Usage

In literature:

What the "backstay" is to the inhabitant of the district around Lydd, the stilts are to the lonely dwellers in the Landes.
"Faces and Places" by Henry William Lucy
But his artfulness is such that he gets extra-long imitation wans, like stilts, to do his coortin' on.
"Desert Conquest" by A. M. Chisholm
Slightly stilted, richly moulded, and of many orders, these arches are so lofty as to leave no room for a blind storey above.
"Bell's Cathedrals: The Cathedral Church of Ripon" by Cecil Walter Charles Hallett
Avoid all stilted phrases and studied efforts at consolation.
"The Complete Bachelor" by Walter Germain
She came on, moving on shoes like Japanese water shoes, completely mystifying as to how she balanced on the stilt-like soles.
"Valley of the Croen" by Lee Tarbell
Don't put me on stilts, for I could never walk in them.
"The Hero of Garside School" by J. Harwood Panting
Their conversation became stilted.
"Anna the Adventuress" by E. Phillips Oppenheim
It is really built on stilts on top of the water.
"The Children's Book of Celebrated Pictures" by Lorinda Munson Bryant
The stiff and stilted type of a bygone age will have melted under the warmth of deepening fellowship and become flowing and fluid.
"The Heart of Nature" by Francis Younghusband
The houses, as I have already mentioned, are raised above the ground on brick piles or wooden stilts.
"Where the Strange Trails Go Down" by E. Alexander Powell
The trees all seemed to be growing on stilts.
"Tales of the Malayan Coast" by Rounsevelle Wildman
Any talk about love always sounds very stilted or hollow.
"Robert Orange" by John Oliver Hobbes
You look as if you were on stilts.
"Little Folks (December 1884)" by Various
It was stilted and commonplace.
"The Scarlet Feather" by Houghton Townley
And suppose he does walk on rhetorical stilts, he has precedent and will show it to you.
"The Battle with the Slum" by Jacob A. Riis
FOR many reasons it is sometimes necessary or advisable to have one's camp on stilts, so to speak.
"Shelters, Shacks and Shanties" by D.C. Beard
It is impossible not to admire the poem, though it is stilted and not to the present taste.
"A Book of Sibyls" by Anne Thackeray (Mrs. Richmond Ritchie)
You can't reach down and help anybody up, mom, if you go along through this here world on stilts.
"The Rustler of Wind River" by G. W. Ogden
We may also walk on stilts, or run on skates.
"Pedagogics as a System" by Karl Rosenkranz
What he had gained from his predecessors was a direct, speaking style, and to walk on his own feet instead of on academical stilts.
"The Works of Robert Louis Stevenson - Swanston Edition Vol. 3 (of 25)" by Robert Louis Stevenson
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In poetry:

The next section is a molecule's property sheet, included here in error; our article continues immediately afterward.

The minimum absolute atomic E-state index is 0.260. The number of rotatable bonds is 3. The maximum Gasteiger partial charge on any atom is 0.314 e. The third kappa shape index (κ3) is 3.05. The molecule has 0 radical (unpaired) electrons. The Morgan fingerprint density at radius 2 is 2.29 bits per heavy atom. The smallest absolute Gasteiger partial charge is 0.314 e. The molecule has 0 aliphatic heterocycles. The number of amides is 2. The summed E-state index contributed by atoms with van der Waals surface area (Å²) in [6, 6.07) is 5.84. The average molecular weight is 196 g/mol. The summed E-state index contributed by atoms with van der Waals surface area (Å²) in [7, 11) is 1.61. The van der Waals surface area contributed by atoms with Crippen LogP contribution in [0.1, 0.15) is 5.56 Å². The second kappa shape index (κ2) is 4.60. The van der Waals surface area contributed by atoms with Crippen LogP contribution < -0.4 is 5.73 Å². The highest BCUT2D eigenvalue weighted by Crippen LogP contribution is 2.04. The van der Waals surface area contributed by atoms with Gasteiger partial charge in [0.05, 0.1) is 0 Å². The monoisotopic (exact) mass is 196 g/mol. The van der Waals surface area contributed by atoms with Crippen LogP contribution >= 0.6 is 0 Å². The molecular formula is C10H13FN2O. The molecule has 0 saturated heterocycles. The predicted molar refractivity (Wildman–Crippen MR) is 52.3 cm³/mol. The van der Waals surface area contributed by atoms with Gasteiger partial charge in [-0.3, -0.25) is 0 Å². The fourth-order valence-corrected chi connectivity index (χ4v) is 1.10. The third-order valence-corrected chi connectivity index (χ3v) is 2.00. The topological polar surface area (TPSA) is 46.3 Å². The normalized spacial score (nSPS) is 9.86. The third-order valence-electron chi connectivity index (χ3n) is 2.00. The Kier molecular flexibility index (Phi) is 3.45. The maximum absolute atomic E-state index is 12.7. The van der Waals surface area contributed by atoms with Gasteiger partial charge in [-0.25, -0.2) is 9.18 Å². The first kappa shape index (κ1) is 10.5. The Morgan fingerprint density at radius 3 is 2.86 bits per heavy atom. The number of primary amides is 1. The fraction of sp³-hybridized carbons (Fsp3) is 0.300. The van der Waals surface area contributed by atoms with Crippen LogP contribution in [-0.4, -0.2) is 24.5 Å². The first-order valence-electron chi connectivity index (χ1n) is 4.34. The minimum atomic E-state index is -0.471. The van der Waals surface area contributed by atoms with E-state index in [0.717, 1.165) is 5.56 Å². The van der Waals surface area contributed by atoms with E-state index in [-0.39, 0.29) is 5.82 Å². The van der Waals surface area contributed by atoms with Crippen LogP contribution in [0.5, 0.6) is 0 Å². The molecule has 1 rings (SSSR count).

Hard by lived a vain man,
So vain and so proud,
He walked on stilts
To be seen by the crowd.
"Vain And Careless" by Robert Graves
O, hoe eenzaam en verlaten,
Ik gevoel geen angst of nood,
Mag ik maar in stilte peinzen
Aan hun leven, aan hun dood!
"Engelen" by Jan Jakob Lodewijk ten Kate
A lunging trout flashed in the sun,
To do some petty slaughter,
And set the spiders all a-run
On little stilts of water.
"An Idyl" by John Charles McNeill
Stark an' strang they grippit his arms,
An' swith the rest cam' on,
Syne trail'd they oot frae 'tween the stilts
Oor gude an' godly John.
"Ballad of The New Monkland Martyr" by Janet Hamilton
That though I loved them for their faults
As much as for their good,
My friends were enemies on stilts
With their heads in a cunning cloud.
"To Others Than You" by Dylan Thomas
Maar de dauw, die in stilte de zode besprengt,
Zal het gras des te frisscher doen groeien;
En de traan onzer smart, hoe verholen geplengd,
Doet in 't hart zijn gedachtenis bloeien.
"Grafbezoek" by Jan Jakob Lodewijk ten Kate

In news:

Romney's stilted speech vs Obama's tone deaf message.
LeBron's MVP campaign could be stilted .
Stilted script traps actors in 'Spanish Prisoner'.
Town Proposes to Put Museum on Stilts in TR Park.
Music Review Vetiver and Crystal Stilts.
For 20 years, the Burns family made warm memories in their cedar-sided beach house on stilts.
At this year's Fremont Solstice Parade, we put Baby Z up on a pair of junior-sized stilts, threw on some colorful clothing and and went parade crashing.
Arin Ray Sounds Stilted on 'X Factor'.
At least maybe stilt skating got a start here.
Josh Stilts, Berkshire Eagle Staff.
Mike Stilts says "I got this tattoo because I'm a huge Steelers fan".
A Hawaiian stilt wades in a Kihei wetland late last week as dawn lights up the West Maui Mountains.
A woman in Mumbai, India, washing the feet of her child outside an open toilet on stilts where the waste goes directly into an open water source.
Arnie 'Stilts' Risen won two NBA titles: news obituary.
On their sophomore effort, Crystal Stilts fell short of our expectations.
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In science:

In stilte onderzochten ze het knipperende ding verder.
Radio Pulsars
TOPCAT (Taylor 2005) was used extensively in both its desktop version and its command line counterpart STILTS (Taylor 2006).
Astroinformatics of galaxies and quasars: a new general method for photometric redshifts estimation